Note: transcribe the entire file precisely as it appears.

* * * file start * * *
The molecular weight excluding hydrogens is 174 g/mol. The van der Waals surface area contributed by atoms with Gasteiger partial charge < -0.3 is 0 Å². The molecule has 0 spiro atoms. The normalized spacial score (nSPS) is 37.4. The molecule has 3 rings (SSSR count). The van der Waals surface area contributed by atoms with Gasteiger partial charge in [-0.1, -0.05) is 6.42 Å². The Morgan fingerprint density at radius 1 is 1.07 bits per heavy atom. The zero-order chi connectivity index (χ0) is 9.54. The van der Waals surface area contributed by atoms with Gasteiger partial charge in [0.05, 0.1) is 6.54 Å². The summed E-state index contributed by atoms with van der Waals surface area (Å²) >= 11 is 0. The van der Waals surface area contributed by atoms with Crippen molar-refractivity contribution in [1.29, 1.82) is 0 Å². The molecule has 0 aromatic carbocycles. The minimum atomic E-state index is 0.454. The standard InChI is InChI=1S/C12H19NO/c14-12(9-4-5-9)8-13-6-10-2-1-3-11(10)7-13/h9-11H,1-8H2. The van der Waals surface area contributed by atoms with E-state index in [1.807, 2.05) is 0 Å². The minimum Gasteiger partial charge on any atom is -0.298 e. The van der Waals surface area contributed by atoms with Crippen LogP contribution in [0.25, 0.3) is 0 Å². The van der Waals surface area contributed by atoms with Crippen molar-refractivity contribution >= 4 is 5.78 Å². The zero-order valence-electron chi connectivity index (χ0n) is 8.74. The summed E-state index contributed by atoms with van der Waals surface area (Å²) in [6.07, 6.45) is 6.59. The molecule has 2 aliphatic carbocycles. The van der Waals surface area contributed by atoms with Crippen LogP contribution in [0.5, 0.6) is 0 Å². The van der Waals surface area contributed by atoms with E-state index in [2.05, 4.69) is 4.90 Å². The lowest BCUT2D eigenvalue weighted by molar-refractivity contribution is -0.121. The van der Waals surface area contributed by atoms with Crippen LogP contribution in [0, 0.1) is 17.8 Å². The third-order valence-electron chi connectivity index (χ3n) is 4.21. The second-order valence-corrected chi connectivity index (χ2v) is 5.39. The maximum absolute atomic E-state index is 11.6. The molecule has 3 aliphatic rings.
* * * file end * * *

The molecular weight excluding hydrogens is 174 g/mol. The van der Waals surface area contributed by atoms with Gasteiger partial charge < -0.3 is 0 Å². The molecule has 0 spiro atoms. The normalized spacial score (nSPS) is 37.4. The molecule has 3 rings (SSSR count). The van der Waals surface area contributed by atoms with Gasteiger partial charge in [-0.1, -0.05) is 6.42 Å². The Morgan fingerprint density at radius 1 is 1.07 bits per heavy atom. The zero-order chi connectivity index (χ0) is 9.54. The van der Waals surface area contributed by atoms with Gasteiger partial charge in [0.05, 0.1) is 6.54 Å². The summed E-state index contributed by atoms with van der Waals surface area (Å²) >= 11 is 0. The van der Waals surface area contributed by atoms with Crippen molar-refractivity contribution in [1.29, 1.82) is 0 Å². The molecule has 0 aromatic carbocycles. The minimum atomic E-state index is 0.454. The standard InChI is InChI=1S/C12H19NO/c14-12(9-4-5-9)8-13-6-10-2-1-3-11(10)7-13/h9-11H,1-8H2. The van der Waals surface area contributed by atoms with E-state index in [1.807, 2.05) is 0 Å². The minimum Gasteiger partial charge on any atom is -0.298 e. The van der Waals surface area contributed by atoms with Crippen LogP contribution in [0.25, 0.3) is 0 Å². The van der Waals surface area contributed by atoms with Crippen molar-refractivity contribution >= 4 is 5.78 Å². The zero-order valence-electron chi connectivity index (χ0n) is 8.74. The summed E-state index contributed by atoms with van der Waals surface area (Å²) in [6.07, 6.45) is 6.59. The molecule has 2 aliphatic carbocycles. The van der Waals surface area contributed by atoms with Crippen LogP contribution in [0.5, 0.6) is 0 Å². The van der Waals surface area contributed by atoms with E-state index in [2.05, 4.69) is 4.90 Å². The lowest BCUT2D eigenvalue weighted by molar-refractivity contribution is -0.121. The van der Waals surface area contributed by atoms with Crippen LogP contribution in [0, 0.1) is 17.8 Å². The third-order valence-electron chi connectivity index (χ3n) is 4.21. The second-order valence-corrected chi connectivity index (χ2v) is 5.39. The maximum absolute atomic E-state index is 11.6. The molecule has 3 aliphatic rings.